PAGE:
I have four disks, of which two are WD15EARS, in a server and I'm trying to put the two WD15EARS's in Linux mdadm RAID, but for some reason, the array's performance is very slow (it syncs at about 15 MB/s). At first I thought it was an alignment issue, since they're Advanced Format drives, but I don't think so. This is how I aligned them. I also have two of these drives in my desktop PC, aligned painstakingly with LVM and RAID, and they're running fine.

I did some speed tests on the individual drives (sdb and sdd). Hdparm -t shows 80 MB/s for sdb and only 30 MB/s for sdd (and the two other drives, two Samsung ones, measure at about 100 MB/s). These results are repeatable. It also shows that it's not an alignment thing, because then hdparm -t would be slow on both drives.

I have been unable to discern any differences that might explain why one of these drives is slower, except that SMART reports the following on the good drive:

Offline data collection status:  (0x82) Offline data collection activity
                                        was completed without error.
                                        Auto Offline Data Collection: Enabled.

And it reports this on the bad drive:

Offline data collection status:  (0x85) Offline data collection activity
                                    was aborted by an interrupting command from host.
                                    Auto Offline Data Collection: Enabled.

The auto offline data collection should run every four hours, but the status message on the bad drive never changes.

I hypothesized that it's this offline collection that causes slowdown, but I am unable to abort it. Smartctl -X doesn't do anything, which makes sense, because the drives do not have the "Abort Offline collection upon new command" capability, according to smartctl -c.

I'm currently running a long self test which hopefully yields something, but in the meantime, I was hoping if anybody knows what might be going on.

Edit: the self test finished, it says it's OK. Turning off automatic offline data collection also didn't help.

And, I just did DD write tests. dd if=/dev/zero of=/dev/sdX bs=10M yieled 65 MB/s on the good disk and about 15 MB/s on the bad one. There's definitely something wrong.

Edit2: I picked up the drives from the datacenter and connected it to my PC with a USB to SATA converter. Now it works fine...

  • Have you tried using the Western Digital's diagnostic tools? support.wdc.com/product/… Mar 11, 2012 at 1:47
  • The server is located in the datacenter and it needs to be taken offline to do that, so that's going to be hard. But the SMART test didn't yield errors...
    – Halfgaar
    Mar 11, 2012 at 10:29

3 Answers 3


Possibly the cause for significantly decreased performance would be the Automatic Acoustic Management (AAM) - check its status on both drives using hdparm -M and disable it entirely by setting the value to 254.

Also, enabling the write cache on the drives using hdparm -W should be worth trying.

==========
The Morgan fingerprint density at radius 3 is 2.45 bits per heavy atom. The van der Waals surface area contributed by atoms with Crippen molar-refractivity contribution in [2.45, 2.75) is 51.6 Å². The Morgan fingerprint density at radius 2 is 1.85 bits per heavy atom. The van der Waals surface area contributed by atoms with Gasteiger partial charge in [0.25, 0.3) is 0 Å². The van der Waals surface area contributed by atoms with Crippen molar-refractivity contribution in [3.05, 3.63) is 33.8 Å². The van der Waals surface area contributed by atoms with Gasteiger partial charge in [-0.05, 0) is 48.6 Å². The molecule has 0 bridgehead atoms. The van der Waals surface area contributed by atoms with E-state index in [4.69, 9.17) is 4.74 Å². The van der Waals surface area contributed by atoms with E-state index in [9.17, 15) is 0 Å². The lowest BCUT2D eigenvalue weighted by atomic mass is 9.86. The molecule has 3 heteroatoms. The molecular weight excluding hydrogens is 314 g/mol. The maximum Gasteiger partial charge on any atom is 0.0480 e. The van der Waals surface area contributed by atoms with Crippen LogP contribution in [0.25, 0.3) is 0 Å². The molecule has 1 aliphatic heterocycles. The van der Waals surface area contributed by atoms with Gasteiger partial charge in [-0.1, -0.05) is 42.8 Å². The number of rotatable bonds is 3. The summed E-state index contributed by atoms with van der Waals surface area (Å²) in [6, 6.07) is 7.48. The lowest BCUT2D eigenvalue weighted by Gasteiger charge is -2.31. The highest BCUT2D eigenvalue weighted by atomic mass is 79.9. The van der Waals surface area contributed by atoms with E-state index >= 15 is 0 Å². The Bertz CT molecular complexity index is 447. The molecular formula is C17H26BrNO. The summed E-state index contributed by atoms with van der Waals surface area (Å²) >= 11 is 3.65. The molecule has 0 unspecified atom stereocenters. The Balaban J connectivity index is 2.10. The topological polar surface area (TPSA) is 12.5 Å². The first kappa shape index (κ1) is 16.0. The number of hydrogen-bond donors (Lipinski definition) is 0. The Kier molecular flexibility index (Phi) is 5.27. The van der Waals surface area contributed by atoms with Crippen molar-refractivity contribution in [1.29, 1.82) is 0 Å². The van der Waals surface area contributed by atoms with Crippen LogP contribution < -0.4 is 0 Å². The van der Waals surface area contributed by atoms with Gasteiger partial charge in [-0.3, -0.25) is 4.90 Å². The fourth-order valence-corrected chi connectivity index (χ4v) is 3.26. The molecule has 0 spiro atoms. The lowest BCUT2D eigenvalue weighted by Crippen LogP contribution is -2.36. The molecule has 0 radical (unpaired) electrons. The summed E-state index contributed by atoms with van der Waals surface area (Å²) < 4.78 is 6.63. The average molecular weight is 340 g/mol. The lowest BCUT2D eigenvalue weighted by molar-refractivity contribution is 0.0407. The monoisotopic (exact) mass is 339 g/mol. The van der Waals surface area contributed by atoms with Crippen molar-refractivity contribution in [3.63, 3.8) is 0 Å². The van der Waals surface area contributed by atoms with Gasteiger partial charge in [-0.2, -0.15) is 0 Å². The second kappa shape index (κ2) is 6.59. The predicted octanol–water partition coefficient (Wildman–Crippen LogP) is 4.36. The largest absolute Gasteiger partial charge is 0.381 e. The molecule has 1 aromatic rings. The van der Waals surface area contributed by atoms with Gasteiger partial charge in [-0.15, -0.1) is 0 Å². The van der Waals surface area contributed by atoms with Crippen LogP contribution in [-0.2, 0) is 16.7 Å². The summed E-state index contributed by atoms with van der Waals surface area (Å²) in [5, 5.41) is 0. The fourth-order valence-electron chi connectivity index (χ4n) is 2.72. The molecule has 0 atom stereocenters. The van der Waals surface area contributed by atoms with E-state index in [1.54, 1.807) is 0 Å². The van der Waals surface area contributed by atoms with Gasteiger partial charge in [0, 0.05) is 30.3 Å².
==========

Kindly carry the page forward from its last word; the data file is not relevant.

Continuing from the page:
Since you are using Caviar Green drives (which you should not be doing for a Linux RAID setup, honestly) and already are at it, make sure to disable the power saving features, especially the IntelliPark feature.

If nothing helps, it might be a hardware problem indeed - open up an RMA and return the drive to WD.

  • 1
    I second this. Please be adviced that Smart-status on these EARS drives is not always to be trusted. I personally know of 3 cases (1 15EARS, 2x 20EARS drive), out of a 240 drive sample-size (a full desktop rollout for a customer), where Smart reported OK, but the drives had flaky sectors causing excessive retries/aborts. Data Lifeguard reported the drives OK on Smart-status but crashed during verification. WD replaced them with EARX models. They appear to have terminated their EARS line completely. I wonder why....
    – Tonny
    Mar 11, 2012 at 11:29
  • I had already disabled the intellipark feature. Load cycle count is 281. Interesting to know about the termination of the EAR line, BTW. Anyway, I retrieved the drive from the datacenter and tested it with a USB-SATA converter. It works fine here... Oh, and I can't check the AM setting; it doesn't work over USB. My desktop WD15EARS drives both have 254 (fastest), so I guess that's the default.
    – Halfgaar
    Mar 11, 2012 at 13:40

I solved it. It turned out native SATA (AHCI) was not enabled. It works now (Array is synching with 70 MB/s) and read speads are 120 MB/s. Still, that slowness shouldn't happen in legacy mode, but at least it's gone.

I now also have proper NCQ. I used to have non-functional NCQ (dmesg|grep -i ncq: queue 0/32; the zero means the disk supports it, but controller doesn't).

  • Goed gedaan jochie :-) That's the last thing that comes to mind in a situation a like this.
    – Tonny
    Mar 11, 2012 at 16:44
  • Later the disk died anyway, so it was probably broken...
    – Halfgaar
    Mar 28, 2012 at 7:21

Check the partition alignment on 4k sectors.


  • I know all about 4k alignment. My post reflects in detail (by means of a link to another post) how I aligned it.
    – Halfgaar
    Mar 10, 2012 at 18:26

Your Answer

By clicking “Post Your Answer”, you agree to our terms of service and acknowledge that you have read and understand our privacy policy and code of conduct.

Not the answer you're looking for? Browse other questions tagged or ask your own question.